As discussed yesterday...
Worst first half for stocks in 52 years. pic.twitter.com/mOYvbJ6pvo— zerohedge (@zerohedge) June 30, 2022
... and again this morning, when Rabobank's Michael Every said that "if you bought stocks in H1, you lost; if bonds, you lost; if commodities, you were doing great until recently; if crypto you lost; if the US dollar, you were fine" but lost purchasing power to inflation, the first six months of the year were terrible.
Just how terrible? To quantify the destruction, we go to the latest chart of the day from DB's Jim Reid who writes that "the good news is that H1 is now over. The bad news is that the outlook for H2 is not looking good."
To demonstrate just how bad H1 was, Reid shares three charts. They show that:
1) Deutsche Bank's US 10yr Treasury proxy index did indeed see the worst H1 since 1788 in spite of a sizeable late June rally, and...
2) the S&P 500 saw the worst H1 total return since 1962 after a rally last week just pulled it back from being the worst since 1932.
Here, BofA has outdone DB, and notes that in real timers, the S&P500's performance was the worst since 1872!
As Reid further notes, "I’ve found through my career that these type of charts are always the most demanded as investors want to put their performance in context." Which is why he also added a the third chart which is an abridged version of one published by DB's Henry Allen in a report fully reviewing H1, June and Q2 (more below, and also available to professional subs in the usual place).
As Reid concludes, "if you like horror stories its an alternative to Stranger Things which returns to our global screens today. Obviously if you run a commodity fund you may think differently!"
Stepping back from this narrow take, we look at the full performance review for June and Q2 conducted by Reid's colleague, Henry Allen, which finds that "it's hard to overstate just how bad markets have performed over recent months, with the returns in Q2 very much following in Q1’s footsteps... a range of asset classes saw significant losses, including equities, credit and sovereign bonds, whilst the US dollar and some commodities like oil were among the few exceptions. In fact, in total return terms we’ve just seen the biggest H1 decline for the S&P 500 in 60 years, and in June alone just 2 of the 38 non-currency assets in our sample were in positive territory, which is the same as what we saw during the initial market chaos from the pandemic in March 2020."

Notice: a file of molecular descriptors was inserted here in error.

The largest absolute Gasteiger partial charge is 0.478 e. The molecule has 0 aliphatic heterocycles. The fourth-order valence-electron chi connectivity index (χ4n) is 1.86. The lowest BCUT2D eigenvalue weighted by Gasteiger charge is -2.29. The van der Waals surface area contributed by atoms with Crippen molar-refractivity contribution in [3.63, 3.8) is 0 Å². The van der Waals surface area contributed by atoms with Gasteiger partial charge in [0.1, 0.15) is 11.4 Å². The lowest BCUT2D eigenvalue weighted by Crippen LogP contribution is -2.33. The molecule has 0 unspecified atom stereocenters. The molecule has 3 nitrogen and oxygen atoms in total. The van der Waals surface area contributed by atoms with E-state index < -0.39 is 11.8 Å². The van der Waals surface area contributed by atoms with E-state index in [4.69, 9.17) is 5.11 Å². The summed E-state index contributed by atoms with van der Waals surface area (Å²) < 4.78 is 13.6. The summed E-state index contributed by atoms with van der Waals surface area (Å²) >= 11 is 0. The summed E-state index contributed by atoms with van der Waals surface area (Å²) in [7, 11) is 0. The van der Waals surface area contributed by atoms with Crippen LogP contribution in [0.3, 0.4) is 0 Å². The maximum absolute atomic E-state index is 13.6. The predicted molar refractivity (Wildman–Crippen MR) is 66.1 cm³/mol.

On a YTD basis as well, just 4 of 38 tracked assets are in positive territory, which as it stands is even lower than the 7 assets that managed to score a positive return in 2008.
The main reason for these broad-based declines is the fact that recession and stagflation risks have ramped up significantly over Q2. This has been for several reasons, but first among them is the fact that inflation has proven far more persistent than the consensus expected once again, requiring a more aggressive pace of rate hikes from central banks than investors were expecting at the start of the quarter. For instance, the rate priced in by Fed funds futures for the December 2022 meeting has risen from 2.40% at the end of Q1 to 3.38% at the end of Q2. A similar pattern has been seen from other central banks, and the effects are beginning to show up in the real economy too, with US mortgage rates reaching a post-2008 high. The good news is that as of today, the market is now pricing in not just rate hikes to peak in Q4, but about 14bps of rate cuts in Q1.
in any case, the big worry from investors’ point of view is that the cumulative effect of these rate hikes will be enough to knock the economy into recession, and on that front we’ve seen multiple signs pointing to slower growth recently in both the US and Europe. For instance, the flash Euro Area composite PMI for June came in at a 16-month low of 51.9, whilst its US counterpart fell to a 5-month low of 51.2. Other recessionary indicators like the yield curve are also showing concerning signs, with the 2s10s Treasury curve still hovering just outside inversion territory at the end of the quarter, at just +5.1bps. The energy shock is adding to these growth concerns, and that’s persisted over Q2 as the war in Ukraine has continued. Brent crude oil prices built on their sizeable gains from Q1, with a further +6.4% rise in Q2 that left them at $115/bbl. Meanwhile, European natural gas is up by +14.8% to €145 per megawatt-hour. However, fears of a global recession have knocked industrial metals prices significantly, and the London Metal Exchange Index has just seen its first quarterly fall since the initial wave of the pandemic in Q1 2020, and its -25.0% decline is the largest since the turmoil of the GFC in Q4 2008.